14 Essential Words And Phrases To Know At An Indonesian Restaurant

Indonesian food embodies a dynamic array of flavors, showcasing the varied culinary heritage of the Southeast Asian nation. The archipelago of more than 17,000 islands offers a plethora of fresh produce, fiery spices, and fragrant herbs. With dishes that vary significantly from one region to another, Indonesia's gastronomy also offers a mix of indigenous traditions and foreign influences, including Indian, Chinese, Middle Eastern, and European, due to centuries of trade and colonization.

Navigating the menu at an Indonesian restaurant can be an exciting journey into the country's rich culinary landscape. Luckily, unlike some other Southeast Asian languages, Indonesian is pretty easy to pronounce. The language uses the Latin alphabet, much like English, and has a relatively uncomplicated phonetic system. Additionally, Indonesian isn't tonal, a feature present in many other Asian languages, which simplifies pronunciation for newcomers. Nevertheless, knowing a few basic Indonesian terms can greatly enhance your dining experience. Here are some essential Indonesian terms to help navigate your next culinary adventure.


A staple of Indonesian cuisine, sambal is ubiquitous in Indonesian restaurants. For those uninitiated, sambal is a spicy sauce made from crushed or chopped chili peppers and an array of other ingredients such as garlic, shallots, galangal, and lemongrass. Different sambal varieties feature different compositions and ratios of ingredients, often mirroring the richness of Indonesian spices. Sambal's popularity lies in its ability to cater to a broad spectrum of tastes, offering everything from fiery heat to subtle, complex flavors. While sambal is traditionally handmade, the sauce can also be found on supermarket shelves in a commercially produced form.

Indonesia is a melting pot of flavors, and nowhere is this more evident than in its wide range of sambals. While we can't be sure exactly how many versions of the condiment exist, there are a few that stand out for their popularity. Sambal terasi, for example, is distinguished by its pungent aroma and rich flavor derived from shrimp paste. Sambal oelek stands out for its simplicity, consisting of crushed chilies, vinegar, and salt. Meanwhile, sambal cabe ijo, popular in Padang cuisine from the island of Sumatra, is made from green chilies and features a distinctive refreshing flavor that's only mildly spicy.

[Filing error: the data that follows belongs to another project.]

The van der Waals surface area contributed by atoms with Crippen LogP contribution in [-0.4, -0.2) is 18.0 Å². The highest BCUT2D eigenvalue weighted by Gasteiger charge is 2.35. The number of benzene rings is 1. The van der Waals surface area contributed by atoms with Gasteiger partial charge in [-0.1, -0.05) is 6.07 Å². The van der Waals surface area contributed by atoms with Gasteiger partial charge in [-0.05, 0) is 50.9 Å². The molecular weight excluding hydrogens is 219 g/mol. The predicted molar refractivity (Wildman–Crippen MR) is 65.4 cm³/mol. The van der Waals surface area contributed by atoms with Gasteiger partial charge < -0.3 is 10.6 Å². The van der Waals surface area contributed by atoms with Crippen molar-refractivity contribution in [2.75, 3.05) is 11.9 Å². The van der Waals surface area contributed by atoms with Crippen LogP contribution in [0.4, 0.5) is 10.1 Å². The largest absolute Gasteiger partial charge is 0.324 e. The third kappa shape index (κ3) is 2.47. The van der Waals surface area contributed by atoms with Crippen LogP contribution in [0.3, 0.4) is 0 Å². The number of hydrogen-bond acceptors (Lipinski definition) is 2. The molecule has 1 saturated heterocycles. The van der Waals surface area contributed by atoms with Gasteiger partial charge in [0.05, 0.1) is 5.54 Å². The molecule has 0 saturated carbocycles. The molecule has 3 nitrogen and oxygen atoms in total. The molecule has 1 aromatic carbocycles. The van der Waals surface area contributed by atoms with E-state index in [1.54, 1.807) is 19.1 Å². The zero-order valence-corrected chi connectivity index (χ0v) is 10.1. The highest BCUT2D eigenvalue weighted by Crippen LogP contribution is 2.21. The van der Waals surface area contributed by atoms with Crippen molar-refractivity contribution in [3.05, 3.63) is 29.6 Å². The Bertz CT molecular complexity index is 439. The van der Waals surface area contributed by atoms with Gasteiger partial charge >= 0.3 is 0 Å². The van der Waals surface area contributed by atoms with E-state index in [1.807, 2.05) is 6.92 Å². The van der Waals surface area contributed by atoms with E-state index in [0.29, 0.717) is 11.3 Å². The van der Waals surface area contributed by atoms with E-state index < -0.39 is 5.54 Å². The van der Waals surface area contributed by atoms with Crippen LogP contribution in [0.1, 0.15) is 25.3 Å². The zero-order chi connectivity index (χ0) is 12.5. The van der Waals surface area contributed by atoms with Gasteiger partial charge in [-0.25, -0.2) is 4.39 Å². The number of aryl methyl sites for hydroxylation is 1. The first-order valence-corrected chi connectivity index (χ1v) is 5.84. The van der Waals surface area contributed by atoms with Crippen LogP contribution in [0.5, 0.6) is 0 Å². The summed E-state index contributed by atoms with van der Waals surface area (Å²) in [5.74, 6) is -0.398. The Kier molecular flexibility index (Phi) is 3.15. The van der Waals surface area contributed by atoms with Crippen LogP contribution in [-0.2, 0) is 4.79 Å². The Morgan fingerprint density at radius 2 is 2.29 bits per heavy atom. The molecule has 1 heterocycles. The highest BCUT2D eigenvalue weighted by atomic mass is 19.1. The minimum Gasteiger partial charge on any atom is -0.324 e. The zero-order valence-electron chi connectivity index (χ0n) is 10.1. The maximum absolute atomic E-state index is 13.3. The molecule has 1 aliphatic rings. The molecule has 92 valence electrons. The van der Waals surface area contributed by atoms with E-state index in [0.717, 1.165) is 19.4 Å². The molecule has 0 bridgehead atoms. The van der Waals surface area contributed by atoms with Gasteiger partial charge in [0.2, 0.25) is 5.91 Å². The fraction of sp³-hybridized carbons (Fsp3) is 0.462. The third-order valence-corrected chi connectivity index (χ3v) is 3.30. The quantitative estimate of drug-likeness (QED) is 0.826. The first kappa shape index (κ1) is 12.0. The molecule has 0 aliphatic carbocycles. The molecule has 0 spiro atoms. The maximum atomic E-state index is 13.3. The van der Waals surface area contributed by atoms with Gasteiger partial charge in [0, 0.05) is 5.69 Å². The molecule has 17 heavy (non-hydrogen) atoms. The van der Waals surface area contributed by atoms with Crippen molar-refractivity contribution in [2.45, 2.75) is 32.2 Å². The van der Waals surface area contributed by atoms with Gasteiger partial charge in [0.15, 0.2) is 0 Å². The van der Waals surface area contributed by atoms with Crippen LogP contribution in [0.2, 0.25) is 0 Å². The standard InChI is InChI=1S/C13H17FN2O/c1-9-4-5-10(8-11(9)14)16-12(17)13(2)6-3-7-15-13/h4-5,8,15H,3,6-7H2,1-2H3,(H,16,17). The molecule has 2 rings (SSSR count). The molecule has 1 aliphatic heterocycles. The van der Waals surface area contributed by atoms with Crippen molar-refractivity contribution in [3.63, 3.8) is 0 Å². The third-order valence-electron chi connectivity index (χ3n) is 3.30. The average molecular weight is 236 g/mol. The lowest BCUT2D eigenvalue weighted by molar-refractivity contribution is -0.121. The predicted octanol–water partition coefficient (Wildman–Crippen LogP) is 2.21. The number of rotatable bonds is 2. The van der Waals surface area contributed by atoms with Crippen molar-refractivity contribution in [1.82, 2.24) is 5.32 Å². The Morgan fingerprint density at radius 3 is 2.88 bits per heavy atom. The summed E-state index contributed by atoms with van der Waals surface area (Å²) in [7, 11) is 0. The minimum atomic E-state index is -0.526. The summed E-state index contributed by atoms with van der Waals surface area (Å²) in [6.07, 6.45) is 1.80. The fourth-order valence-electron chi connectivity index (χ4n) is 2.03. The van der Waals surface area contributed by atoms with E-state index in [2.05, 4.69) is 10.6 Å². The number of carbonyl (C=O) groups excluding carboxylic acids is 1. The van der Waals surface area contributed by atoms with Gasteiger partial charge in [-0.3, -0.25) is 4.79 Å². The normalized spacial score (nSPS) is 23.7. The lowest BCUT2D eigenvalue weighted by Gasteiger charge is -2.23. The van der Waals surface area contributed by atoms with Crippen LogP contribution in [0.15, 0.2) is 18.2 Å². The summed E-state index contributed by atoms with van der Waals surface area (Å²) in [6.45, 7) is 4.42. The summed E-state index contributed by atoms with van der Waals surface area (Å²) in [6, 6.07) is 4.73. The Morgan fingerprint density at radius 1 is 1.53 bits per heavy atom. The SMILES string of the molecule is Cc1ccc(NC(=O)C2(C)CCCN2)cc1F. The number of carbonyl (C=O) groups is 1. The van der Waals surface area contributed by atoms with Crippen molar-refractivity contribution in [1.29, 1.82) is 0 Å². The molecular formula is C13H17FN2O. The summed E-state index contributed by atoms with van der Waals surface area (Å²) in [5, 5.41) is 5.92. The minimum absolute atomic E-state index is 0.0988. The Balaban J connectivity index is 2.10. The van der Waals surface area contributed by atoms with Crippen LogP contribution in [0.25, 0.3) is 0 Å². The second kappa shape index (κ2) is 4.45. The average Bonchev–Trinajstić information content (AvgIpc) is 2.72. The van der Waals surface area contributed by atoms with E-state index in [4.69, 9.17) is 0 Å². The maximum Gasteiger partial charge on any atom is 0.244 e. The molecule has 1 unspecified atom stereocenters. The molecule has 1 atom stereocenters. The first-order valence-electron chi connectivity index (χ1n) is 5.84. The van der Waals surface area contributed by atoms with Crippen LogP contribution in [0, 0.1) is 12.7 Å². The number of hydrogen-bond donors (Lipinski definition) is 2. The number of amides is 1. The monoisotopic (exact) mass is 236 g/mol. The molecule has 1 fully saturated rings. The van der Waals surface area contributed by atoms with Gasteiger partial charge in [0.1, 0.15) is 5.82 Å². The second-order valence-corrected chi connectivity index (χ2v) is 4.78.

Nasi putih

The Indonesian word "nasi" translates to "rice" in English, and "putih" signifies "white," thus forming "nasi putih." This basic yet essential dish is a foundational element of Indonesian culinary tradition, with its neutral taste making it an ideal pairing for both savory and sweet dishes. Indeed, at an Indonesian restaurant, it's uncommon to encounter a meal that doesn't include grain as an accompanying side. Unlike in Western cuisine, where rice is usually only used in savory dishes, Indonesian cuisine also incorporates the carb-laden staple into its desserts.

Aside from nasi putih, another popular rice type in Indonesia is nasi kuning or yellow rice, also sometimes called nasi kunyit. While this rice derives its distinctive yellow color from turmeric, its flavor also comes from ingredients like lemongrass and coconut milk. Nasi kuning is often served at ceremonies and celebrations as a tumpeng, a yellow cone that comes encircled by a variety of dishes.

Nasi goreng

It's a rare sight to find an Indonesian restaurant that doesn't have nasi goreng or fried rice on its menu. Celebrated as the national dish of Indonesia, nasi goreng is as simple as it's delicious. Found in most regions of the archipelago, nasi goreng is essentially rice sautéed with a blend of spices such as chili and shallots. Several condiments are also thrown into the mix, including soy sauce, which infuses the dish with an umami flavor, and kecap manis for a touch of sweetness. Kecap manis is also what gives nasi goreng its distinctive brown hue as the sauce caramelizes during cooking. Nasi goreng is typically topped with a fried egg and deep-fried shallots and served alongside prawn crackers.